Brand Loyalty: Logistics or Love?

Published 23.09.2018

Loyalty is one of my favourite subjects in the brand space – it encompasses and impacts so many key marketing metrics and measures– advocacy, frequency, LTV, pricing, product and service design, stretch and so much more.

Truly loyal customers give brands a HUGE advantage in all of the above areas.

Market share is not the same as loyalty. And many brands have fallen into the trap of lazy thinking based on their ‘share’. Think Nokia. Blockbuster. Tesco. Taxis.

Massive market share. High levels of repeat purchase and frequency of use. Surely… they had ‘loyal’ customers? Surely their brand alone will carry them through difficult times and increasing competition. Err…

There are two ends of the loyalty spectrum to consider. Imagine at either end of what is known as ‘the loyalty line’ two statuses a brand can hold.

At one end of the loyalty line: There was no-one else. Loyalty through logistics.

At the other end: There could be no-one else. Loyalty through love.

One that has true and absolute customer loyalty built it and a future. One hides a multitude of dangers, masquerading as a brand with loyal customers – where arrogant, lazy or out of touch brands sit and, sadly, sleepwalk to failure.

Some brands find themselves here as they’re growing. That’s fine – but it must then be the key objective of the business to create a powerful bond and connection with their customers, moving them towards the other side of the loyalty line. And fast.

Both positions can be wildly profitable – but one is short, or mid-term at very best, they are burning brands – and under threat.

The other has increased value, is longer-term and a powerful platform for growth, if you keep at the things that made your customers fall in love in the first place.

Let’s focus in on the type of loyalty no brand wants long-term… ‘there was no-one else’. Three of the key threat characteristics shared by brands in this camp are a) large scale distribution / market share, b) a myopic view of what they do, and c) limited competition.

Blockbuster. Pretty much the only way to rent a film, before the digital revolution. The brand had all three threats. Their shops were everywhere. They had some independents doing what they do, but often with much more limited copies of movies and in secondary or tertiary retail sites. There’s the much talked about story of Blockbuster having had the chance to buy Netflix… and they turned it down. It’s a red herring. If Blockbuster had bought Netflix, the would have held it back and been killed off by the other alternatives. There biggest mistake? They thought they were a retailer, not an entertainment brand. Not a brand to allow people to enjoy movies. They viewed themselves myopically. They relied on their logistical advantage. And died.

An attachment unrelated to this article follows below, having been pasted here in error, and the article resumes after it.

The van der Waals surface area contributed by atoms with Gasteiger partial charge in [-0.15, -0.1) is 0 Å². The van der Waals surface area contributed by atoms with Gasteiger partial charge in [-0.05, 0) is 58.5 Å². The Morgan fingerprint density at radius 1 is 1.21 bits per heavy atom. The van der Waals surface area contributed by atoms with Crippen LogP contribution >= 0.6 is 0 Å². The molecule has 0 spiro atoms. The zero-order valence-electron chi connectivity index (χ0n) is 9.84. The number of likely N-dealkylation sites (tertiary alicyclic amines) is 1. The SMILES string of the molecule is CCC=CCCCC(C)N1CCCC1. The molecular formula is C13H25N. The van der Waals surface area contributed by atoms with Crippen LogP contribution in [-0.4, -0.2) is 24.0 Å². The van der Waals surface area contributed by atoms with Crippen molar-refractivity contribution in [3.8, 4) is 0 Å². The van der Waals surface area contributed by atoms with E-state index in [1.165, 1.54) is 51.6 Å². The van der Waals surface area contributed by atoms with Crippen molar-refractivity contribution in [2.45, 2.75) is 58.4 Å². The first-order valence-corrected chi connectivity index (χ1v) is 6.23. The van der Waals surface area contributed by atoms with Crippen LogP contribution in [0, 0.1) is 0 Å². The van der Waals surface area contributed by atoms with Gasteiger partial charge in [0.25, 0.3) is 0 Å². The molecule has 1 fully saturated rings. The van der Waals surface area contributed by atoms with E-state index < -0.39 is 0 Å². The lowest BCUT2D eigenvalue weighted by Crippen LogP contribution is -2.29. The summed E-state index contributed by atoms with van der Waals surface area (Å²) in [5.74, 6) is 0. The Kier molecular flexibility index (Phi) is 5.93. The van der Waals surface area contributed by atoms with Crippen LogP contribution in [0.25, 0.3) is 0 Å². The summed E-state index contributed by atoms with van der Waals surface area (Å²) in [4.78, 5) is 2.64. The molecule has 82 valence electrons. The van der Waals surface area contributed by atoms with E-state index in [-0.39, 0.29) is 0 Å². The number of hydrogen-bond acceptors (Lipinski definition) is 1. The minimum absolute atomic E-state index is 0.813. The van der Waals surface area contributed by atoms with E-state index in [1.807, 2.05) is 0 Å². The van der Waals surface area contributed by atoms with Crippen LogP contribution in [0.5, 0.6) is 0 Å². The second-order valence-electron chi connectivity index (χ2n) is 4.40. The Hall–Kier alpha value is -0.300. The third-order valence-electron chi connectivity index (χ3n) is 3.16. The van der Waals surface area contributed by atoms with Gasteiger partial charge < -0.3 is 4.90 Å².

Tesco. Okay, they’re not gone. But they’re not the retail success they once were. Why? Well, Tesco was captured more retail £s in the UK than any other retailer, made huge profits and showed sensational growth. How? They offered an experience customers wanted and were more available than other brands – they had more stores and occupied a mid-tier brand position. They operated the UK’s most successful loyalty scheme. And every little helps, right? Wrong. Queue credit crunch and a reduction of disposable income, combined with cheaper alternatives in ALDI and LIDL, UK consumers changed their habits. Middle classes suddenly travelled further to shopping in multiple stores to lower their grocery spend. They did the unthinkable. They bought from discounters. Tesco relied on their logistical advantage. And caught a cold. They’re reinventing. They’re doing fine. But they were sleepwalking, comforted by their success.

Nokia. A quick one this. The best phones in the world. Until they weren’t. And they were done. No one was loyal to the brand. At all. They just wanted the best. They relied on logistical advantage. Got lazy. And in one of the most sensational crashes of any brand ever, nose-dived.

Taxis. Simple one again. Think about the black cab. Hard to hail at peak times. Expensive. But there was no alternative. Logistical success. Until Uber put control of ordering a cab, at a lower cost, onto our mobile, worldwide.

For brands everywhere. A logistical advantage should never be confused with brand loyalty. It can be built on. It can be a platform for huge success… or it can collapse underneath you in seconds.

An article by Gellan Watt –